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Cullinane calls on government to honour commitments on workers’ rights

2 May, 2012


Sinn Féin Senator David Cullinane has called on the government to uphold the calls of the Seanad to extend the period of notice for workers to be made redundant, and to back the Sinn Féin Protection of Employees (Amendment) Bill.

Speaking on the Order of Business in the Seanad today, Senator Cullinane said that it appeared that the government was happy enough to say one thing in the Seanad, and another entirely in the Dáil.

“Last September the Seanad passed a Labour Party motion, supported by Fine Gael, Fianna Fáil and Sinn Féin, proposing that greater protections be put in place for employees facing collective redundancies; and that government review existing legislation to consider that a longer notice period than 30 days should be provided by a company, where the it is employing significant numbers of people and is making collective redundancies.

"There was a clear appetite for a change in the law. Sinn Féin has produced such a bill, however, now the government sees fit to disregard the position it took in the Seanad at that time."

"On the one hand, Senator Denis Landy argued that an extension in the notice period for workers to be made collectively redundant was necessary and that it would improve the situation many workers faced upon being made redundant. On the other, his party colleague Seán Sherlock argued yesterday that an increase in the notice period to 90 days is ‘unrealistic’, and that it would lead to a 'prolonged period of uncertainty for employees’."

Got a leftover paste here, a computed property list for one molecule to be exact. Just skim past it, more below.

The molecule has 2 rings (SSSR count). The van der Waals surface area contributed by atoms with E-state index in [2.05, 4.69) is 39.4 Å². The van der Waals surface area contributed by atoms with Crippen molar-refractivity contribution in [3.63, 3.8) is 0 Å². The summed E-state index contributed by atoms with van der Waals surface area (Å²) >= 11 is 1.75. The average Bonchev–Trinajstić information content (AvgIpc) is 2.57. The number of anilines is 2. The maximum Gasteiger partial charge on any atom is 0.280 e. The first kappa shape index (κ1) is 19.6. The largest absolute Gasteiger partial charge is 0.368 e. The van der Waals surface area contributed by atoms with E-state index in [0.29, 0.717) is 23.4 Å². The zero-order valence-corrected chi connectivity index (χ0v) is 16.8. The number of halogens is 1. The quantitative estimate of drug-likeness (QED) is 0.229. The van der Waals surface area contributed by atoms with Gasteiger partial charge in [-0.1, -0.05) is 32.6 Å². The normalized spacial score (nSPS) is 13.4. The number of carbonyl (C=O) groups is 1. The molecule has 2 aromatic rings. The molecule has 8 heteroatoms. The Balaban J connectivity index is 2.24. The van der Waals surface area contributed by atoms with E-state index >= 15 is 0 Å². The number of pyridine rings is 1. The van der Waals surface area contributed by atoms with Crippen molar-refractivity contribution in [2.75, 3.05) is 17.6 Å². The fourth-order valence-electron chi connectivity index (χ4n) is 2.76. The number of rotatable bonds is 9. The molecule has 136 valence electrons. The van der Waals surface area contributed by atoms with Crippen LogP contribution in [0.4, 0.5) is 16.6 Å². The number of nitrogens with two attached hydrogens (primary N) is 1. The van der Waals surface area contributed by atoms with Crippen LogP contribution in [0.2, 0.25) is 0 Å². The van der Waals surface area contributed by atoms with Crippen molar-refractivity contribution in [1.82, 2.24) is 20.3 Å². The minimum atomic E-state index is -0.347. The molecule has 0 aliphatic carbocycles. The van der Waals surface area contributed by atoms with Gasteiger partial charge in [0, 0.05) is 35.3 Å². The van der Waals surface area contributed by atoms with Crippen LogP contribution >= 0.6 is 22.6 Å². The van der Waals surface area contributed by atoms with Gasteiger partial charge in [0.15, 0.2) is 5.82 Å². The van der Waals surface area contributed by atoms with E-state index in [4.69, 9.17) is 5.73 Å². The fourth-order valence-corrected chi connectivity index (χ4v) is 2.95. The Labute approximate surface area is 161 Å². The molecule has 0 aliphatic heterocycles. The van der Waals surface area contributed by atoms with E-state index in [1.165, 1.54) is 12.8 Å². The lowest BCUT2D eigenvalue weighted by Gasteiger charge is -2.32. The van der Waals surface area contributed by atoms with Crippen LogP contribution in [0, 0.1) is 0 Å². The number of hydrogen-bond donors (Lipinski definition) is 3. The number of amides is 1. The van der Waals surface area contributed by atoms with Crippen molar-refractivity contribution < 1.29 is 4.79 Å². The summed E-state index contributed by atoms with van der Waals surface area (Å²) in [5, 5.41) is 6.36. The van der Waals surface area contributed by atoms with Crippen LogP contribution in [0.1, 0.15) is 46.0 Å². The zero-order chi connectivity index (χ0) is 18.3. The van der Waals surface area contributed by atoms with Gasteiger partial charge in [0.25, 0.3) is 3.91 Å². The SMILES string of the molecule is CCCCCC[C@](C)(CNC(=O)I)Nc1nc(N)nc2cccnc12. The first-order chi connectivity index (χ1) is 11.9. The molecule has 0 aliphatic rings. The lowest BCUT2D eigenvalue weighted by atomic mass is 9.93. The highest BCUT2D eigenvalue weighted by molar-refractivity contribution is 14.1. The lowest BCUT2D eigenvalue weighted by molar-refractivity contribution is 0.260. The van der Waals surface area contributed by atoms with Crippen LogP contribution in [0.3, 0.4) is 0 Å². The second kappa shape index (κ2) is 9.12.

"Likewise, while in the Seanad, Senator Marie Moloney criticised the inordinate delays which face applicants for entitlements under the insolvency fund, Deputy Sherlock yesterday stated that he believed that the relevent current legislative provisions ‘provide an adequate level of support for employees who find themselves in a situation where their employer has become insolvent'.”

"Clearly the government, and the Labour Party in particular, are talking out of both sides of their mouths, and putting forward different positions in each house.

Unite and Mandate have supported the Sinn Féin legislation on the basis that it enhances and improves worker’s rights. We have produced this legislation with much the same intentions as the Labour Party senators drafted their motion."
"I am calling on the government to listen to the views of their Senators, as enunciated by that vote, and to support the Sinn Féin legislation, which can bring some relief to workers potentially facing significant hardship".
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